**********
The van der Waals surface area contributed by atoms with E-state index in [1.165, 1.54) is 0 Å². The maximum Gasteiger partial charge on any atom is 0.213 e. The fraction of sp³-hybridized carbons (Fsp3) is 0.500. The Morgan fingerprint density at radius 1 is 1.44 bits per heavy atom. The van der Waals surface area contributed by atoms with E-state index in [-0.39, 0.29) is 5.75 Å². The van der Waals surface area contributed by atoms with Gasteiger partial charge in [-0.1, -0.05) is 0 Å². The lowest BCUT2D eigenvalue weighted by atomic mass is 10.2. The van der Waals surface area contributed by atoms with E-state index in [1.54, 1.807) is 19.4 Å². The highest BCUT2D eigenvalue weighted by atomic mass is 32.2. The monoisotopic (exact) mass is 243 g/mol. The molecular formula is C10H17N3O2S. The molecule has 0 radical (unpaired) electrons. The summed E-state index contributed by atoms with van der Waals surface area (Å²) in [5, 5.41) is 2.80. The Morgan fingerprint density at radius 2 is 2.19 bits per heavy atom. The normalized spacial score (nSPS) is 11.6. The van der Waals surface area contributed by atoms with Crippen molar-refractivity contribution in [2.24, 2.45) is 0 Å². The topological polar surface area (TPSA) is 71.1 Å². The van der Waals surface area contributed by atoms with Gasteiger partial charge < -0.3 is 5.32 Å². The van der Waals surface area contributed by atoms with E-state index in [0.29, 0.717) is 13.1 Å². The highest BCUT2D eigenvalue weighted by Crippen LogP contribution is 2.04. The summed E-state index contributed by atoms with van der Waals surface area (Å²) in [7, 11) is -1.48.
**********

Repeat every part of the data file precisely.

The van der Waals surface area contributed by atoms with E-state index in [1.165, 1.54) is 0 Å². The maximum Gasteiger partial charge on any atom is 0.213 e. The fraction of sp³-hybridized carbons (Fsp3) is 0.500. The Morgan fingerprint density at radius 1 is 1.44 bits per heavy atom. The van der Waals surface area contributed by atoms with E-state index in [-0.39, 0.29) is 5.75 Å². The van der Waals surface area contributed by atoms with Gasteiger partial charge in [-0.1, -0.05) is 0 Å². The lowest BCUT2D eigenvalue weighted by atomic mass is 10.2. The van der Waals surface area contributed by atoms with E-state index in [1.54, 1.807) is 19.4 Å². The highest BCUT2D eigenvalue weighted by atomic mass is 32.2. The monoisotopic (exact) mass is 243 g/mol. The molecular formula is C10H17N3O2S. The molecule has 0 radical (unpaired) electrons. The summed E-state index contributed by atoms with van der Waals surface area (Å²) in [5, 5.41) is 2.80. The Morgan fingerprint density at radius 2 is 2.19 bits per heavy atom. The normalized spacial score (nSPS) is 11.6. The van der Waals surface area contributed by atoms with Crippen molar-refractivity contribution in [2.24, 2.45) is 0 Å². The topological polar surface area (TPSA) is 71.1 Å². The van der Waals surface area contributed by atoms with Gasteiger partial charge < -0.3 is 5.32 Å². The van der Waals surface area contributed by atoms with E-state index in [0.29, 0.717) is 13.1 Å². The highest BCUT2D eigenvalue weighted by Crippen LogP contribution is 2.04. The summed E-state index contributed by atoms with van der Waals surface area (Å²) in [7, 11) is -1.48.